EL JEBEL, Colo. (AP) — It is not lost on nearly 400 firefighters who have descended on the tiny Colorado mountain town of El Jebel that they are battling a blaze similar to the 1994 Storm King Fire outside of nearby Glenwood Springs that took the lives of 14 men and women.

Just before sunrise Friday, hundreds of firefighters crawled out of their tents at Crown Mountain Park for a briefing prior to heading into the field to battle the Lake Christine Fire above El Jebel, just 17 miles (27 kilometers) southwest of Glenwood Springs.

With the sun burning through the smoke-filled sky, the briefing began with a moment of silence to remember the Storm King victims who died on July 6, 1994. Several of the federal wildland firefighters overtaken by flames racing up a steep ridge were college-age students working with the prestigious Prineville, Oregon, Hotshots.

On Friday, Deputy Incident Commander Roger Staats reminded the crews that this region is not to be underestimated and to stay safe.

"This is a pretty hazardous area for firefighters," he said, his voice trembling, holding back tears. "We have challenging terrain, so have your head on a swivel and look out for each other."

Since the fire broke out Tuesday, hundreds of fire personnel from 20 states have joined local firefighters in battling a blaze that is now more than 8 square miles (22 square kilometers) and 3 percent contained. There could be more than 500 firefighters here by the end of the weekend, when officials hope to have one-third of the fire encircled.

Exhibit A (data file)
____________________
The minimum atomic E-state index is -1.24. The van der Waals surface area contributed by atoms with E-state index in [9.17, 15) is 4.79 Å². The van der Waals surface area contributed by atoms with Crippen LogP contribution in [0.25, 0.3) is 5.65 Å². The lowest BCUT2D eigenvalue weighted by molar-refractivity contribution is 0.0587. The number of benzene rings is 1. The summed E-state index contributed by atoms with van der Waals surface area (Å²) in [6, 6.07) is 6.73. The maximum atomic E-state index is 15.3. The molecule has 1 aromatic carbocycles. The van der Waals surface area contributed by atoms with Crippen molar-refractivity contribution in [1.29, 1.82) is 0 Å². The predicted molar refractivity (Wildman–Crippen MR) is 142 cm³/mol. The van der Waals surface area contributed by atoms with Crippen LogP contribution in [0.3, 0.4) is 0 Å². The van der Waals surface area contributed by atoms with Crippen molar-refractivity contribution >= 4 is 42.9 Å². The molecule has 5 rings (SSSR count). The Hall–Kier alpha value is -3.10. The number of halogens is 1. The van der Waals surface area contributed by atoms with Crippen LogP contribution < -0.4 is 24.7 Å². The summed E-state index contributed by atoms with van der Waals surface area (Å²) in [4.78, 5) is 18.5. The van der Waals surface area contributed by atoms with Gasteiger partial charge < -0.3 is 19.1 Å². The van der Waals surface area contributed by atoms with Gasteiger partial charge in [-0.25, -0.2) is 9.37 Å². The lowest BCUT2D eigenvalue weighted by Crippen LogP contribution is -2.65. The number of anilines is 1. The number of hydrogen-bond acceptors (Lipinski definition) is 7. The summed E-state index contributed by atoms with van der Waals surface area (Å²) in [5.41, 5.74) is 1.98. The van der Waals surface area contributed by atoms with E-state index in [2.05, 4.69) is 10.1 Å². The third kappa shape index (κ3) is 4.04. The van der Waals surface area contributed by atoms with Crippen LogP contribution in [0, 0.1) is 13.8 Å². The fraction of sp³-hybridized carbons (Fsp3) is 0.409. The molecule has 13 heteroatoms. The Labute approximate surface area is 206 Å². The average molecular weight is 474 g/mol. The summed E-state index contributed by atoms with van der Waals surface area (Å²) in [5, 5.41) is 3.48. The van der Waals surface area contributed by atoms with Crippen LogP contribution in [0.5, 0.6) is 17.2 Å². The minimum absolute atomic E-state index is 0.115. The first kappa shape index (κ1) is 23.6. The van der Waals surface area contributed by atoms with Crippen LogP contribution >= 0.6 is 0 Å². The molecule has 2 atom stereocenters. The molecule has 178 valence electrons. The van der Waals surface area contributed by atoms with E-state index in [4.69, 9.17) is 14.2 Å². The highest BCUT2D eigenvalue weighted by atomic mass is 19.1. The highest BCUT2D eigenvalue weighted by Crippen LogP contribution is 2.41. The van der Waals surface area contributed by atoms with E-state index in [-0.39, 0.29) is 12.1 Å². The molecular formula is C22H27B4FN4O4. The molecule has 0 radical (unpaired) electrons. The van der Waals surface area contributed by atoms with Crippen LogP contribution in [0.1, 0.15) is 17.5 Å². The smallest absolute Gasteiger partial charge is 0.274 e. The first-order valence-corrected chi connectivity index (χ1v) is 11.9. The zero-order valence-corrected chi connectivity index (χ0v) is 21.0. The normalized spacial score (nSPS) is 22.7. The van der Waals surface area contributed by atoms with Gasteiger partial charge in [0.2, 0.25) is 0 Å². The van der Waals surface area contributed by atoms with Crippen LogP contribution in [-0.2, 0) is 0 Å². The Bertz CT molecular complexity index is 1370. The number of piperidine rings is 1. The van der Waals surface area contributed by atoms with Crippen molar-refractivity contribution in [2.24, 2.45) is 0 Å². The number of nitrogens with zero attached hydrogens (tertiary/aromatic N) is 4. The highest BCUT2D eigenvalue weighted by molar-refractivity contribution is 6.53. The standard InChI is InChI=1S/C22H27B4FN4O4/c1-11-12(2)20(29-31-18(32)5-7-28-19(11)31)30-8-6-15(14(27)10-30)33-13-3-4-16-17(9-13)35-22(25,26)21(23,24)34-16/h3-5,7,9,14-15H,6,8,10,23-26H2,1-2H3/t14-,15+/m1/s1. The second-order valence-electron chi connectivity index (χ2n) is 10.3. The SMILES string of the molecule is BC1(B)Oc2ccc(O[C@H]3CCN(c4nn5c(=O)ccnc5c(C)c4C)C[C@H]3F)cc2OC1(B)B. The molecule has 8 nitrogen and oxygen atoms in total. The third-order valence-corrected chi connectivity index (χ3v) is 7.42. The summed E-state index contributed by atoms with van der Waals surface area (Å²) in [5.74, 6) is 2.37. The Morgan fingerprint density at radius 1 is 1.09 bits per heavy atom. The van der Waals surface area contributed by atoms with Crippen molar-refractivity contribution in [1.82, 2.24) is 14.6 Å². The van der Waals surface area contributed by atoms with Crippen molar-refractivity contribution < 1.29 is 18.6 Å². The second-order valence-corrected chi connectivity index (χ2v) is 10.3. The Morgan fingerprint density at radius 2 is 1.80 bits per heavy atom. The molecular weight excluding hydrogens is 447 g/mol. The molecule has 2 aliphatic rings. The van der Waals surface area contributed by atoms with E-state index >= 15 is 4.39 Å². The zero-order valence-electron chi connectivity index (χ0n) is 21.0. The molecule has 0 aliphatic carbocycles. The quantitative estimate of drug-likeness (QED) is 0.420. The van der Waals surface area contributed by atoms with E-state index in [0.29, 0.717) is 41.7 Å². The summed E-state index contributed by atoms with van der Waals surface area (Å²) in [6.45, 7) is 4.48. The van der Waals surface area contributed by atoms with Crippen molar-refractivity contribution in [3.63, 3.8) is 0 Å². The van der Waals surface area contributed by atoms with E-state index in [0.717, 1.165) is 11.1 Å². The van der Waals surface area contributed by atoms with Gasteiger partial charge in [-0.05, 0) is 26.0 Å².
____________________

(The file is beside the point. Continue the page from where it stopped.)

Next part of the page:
Firefighters were warned that conditions and the fire itself are reminiscent of what happened on Storm King Mountain.

Outflow winds and lightning from a thunderstorm could increase the fire's intensity and spread quickly, making an uphill run. There also was concern about higher elevation oak having the potential to burn again.

If anyone can handle that intensity, it is the Union Hotshots, a crew mostly based out of La Grande, Oregon. The elite team of 21 wildland firefighters — the most highly trained in the country — has been on the El Jebel scene since Wednesday.

They were greeted their first night with rare and challenging conditions when the winds and fire intensified, putting hundreds of homes in jeopardy.

Hotshot crew member Eric Jorgensen said his crew split into two groups and were stationed in two neighborhoods.

"The first day we had all of our rigs parked in people's driveways," he said. "We hiked up the hill where the fires were above and tried to pick up that direct edge and make sure structures were not involved."

A second hotshot crew, from Prescott, Arizona, arrived Friday.

Jorgensen had the opportunity last year to hike Storm King Mountain, where several members of an Oregon based hotshot team died in the infamous fire.

"It's sobering," he said. "You can see from the terrain that they wanted to start punching line down the hill. They had a safety zone. They were looking at the right things and then the thunderstorm came through and ignited the fire under them and that is the same thing that is going on with this fire. It's sitting. It's waiting for the next thunderstorm to push it."

Local firefighters were lauded by federal officials, who took over the fire on Thursday.

"You need to thank your local rural districts for the work they did," Brink told the community meeting. "They saved a lot of houses. Very impressive. They did a hell of a job."

As firefighters came back to camp Friday evening as the sun was setting, full of soot and dirt, they appeared positive about the direction of the fire.

Said one crew member checking out for the evening at the incident command center at the El Jebel Community Center: "At least it's going away from town."

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Information from: The Aspen Times, http://www.aspentimes.com/